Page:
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Feds contemplate forcing Internet providers to be Net watchdogs
Your ISP as Net watchdog
June 16, 2005, 4:00 AM PDT
The U.S. Department of Justice is quietly shopping around the explosive
idea of requiring Internet service providers to retain records of their
customers' online activities.
Data retention rules could permit police to obtain records of e-mail
chatter, Web browsing or chat-room activity months after Internet
providers ordinarily would have deleted the logs--that is, if logs were
ever kept in the first place. No U.S. law currently mandates that such
logs be kept.
In theory, at least, data retention could permit successful criminal and
terrorism prosecutions that otherwise would have failed because of
insufficient evidence. But privacy worries and questions about the
practicality of assembling massive databases of customer behavior have
caused a similar proposal to stall in Europe and could engender stiff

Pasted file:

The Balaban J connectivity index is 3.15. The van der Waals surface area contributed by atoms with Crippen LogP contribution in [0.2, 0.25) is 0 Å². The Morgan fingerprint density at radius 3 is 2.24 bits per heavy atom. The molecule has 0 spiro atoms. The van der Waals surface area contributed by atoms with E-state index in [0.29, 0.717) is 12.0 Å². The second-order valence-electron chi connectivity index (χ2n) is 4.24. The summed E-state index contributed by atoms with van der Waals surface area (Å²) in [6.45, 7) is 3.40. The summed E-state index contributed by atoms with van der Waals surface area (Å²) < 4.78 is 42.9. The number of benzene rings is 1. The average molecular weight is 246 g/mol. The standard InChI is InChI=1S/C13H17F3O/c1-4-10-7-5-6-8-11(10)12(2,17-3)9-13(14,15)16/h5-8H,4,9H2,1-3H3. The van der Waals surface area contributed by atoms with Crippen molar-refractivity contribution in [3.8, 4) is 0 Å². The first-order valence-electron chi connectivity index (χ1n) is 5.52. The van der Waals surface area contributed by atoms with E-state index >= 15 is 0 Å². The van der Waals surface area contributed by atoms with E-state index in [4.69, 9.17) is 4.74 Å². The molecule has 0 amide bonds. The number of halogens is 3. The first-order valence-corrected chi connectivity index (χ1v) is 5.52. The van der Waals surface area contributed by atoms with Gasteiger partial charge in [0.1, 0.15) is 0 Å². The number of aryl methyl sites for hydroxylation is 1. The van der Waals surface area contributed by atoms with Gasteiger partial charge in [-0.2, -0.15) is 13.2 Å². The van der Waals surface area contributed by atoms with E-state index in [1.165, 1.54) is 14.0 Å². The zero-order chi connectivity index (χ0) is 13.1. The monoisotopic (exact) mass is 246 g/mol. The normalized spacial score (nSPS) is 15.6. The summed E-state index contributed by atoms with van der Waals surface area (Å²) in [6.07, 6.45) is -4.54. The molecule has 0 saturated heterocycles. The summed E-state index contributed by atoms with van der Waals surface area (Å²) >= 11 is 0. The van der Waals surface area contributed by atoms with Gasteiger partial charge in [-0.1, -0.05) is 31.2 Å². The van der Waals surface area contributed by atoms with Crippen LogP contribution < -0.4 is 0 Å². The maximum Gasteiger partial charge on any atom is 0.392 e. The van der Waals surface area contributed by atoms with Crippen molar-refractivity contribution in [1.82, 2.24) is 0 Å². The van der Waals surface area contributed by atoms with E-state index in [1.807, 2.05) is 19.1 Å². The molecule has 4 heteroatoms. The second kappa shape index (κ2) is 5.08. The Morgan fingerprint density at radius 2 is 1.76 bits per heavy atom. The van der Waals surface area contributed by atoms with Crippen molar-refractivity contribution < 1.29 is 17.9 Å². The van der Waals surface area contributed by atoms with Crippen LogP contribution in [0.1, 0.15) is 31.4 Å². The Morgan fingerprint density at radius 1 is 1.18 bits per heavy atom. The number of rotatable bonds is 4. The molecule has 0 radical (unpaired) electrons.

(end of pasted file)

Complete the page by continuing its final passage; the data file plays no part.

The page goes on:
In Europe, the Council of Justice and Home Affairs ministers say logs
must be kept for between one and three years. One U.S. industry
representative, who spoke on condition of anonymity, said the Justice
Department is interested in at least a two-month requirement.
Justice Department officials endorsed the concept at a private meeting
with Internet service providers and the National Center for Missing and
Exploited Children, according to interviews with multiple people who
were present. The meeting took place on April 27 at the Holiday Inn
Select in Alexandria, Va.
Posted by Declan McCullagh on Jun 16, 2005
in category privacy
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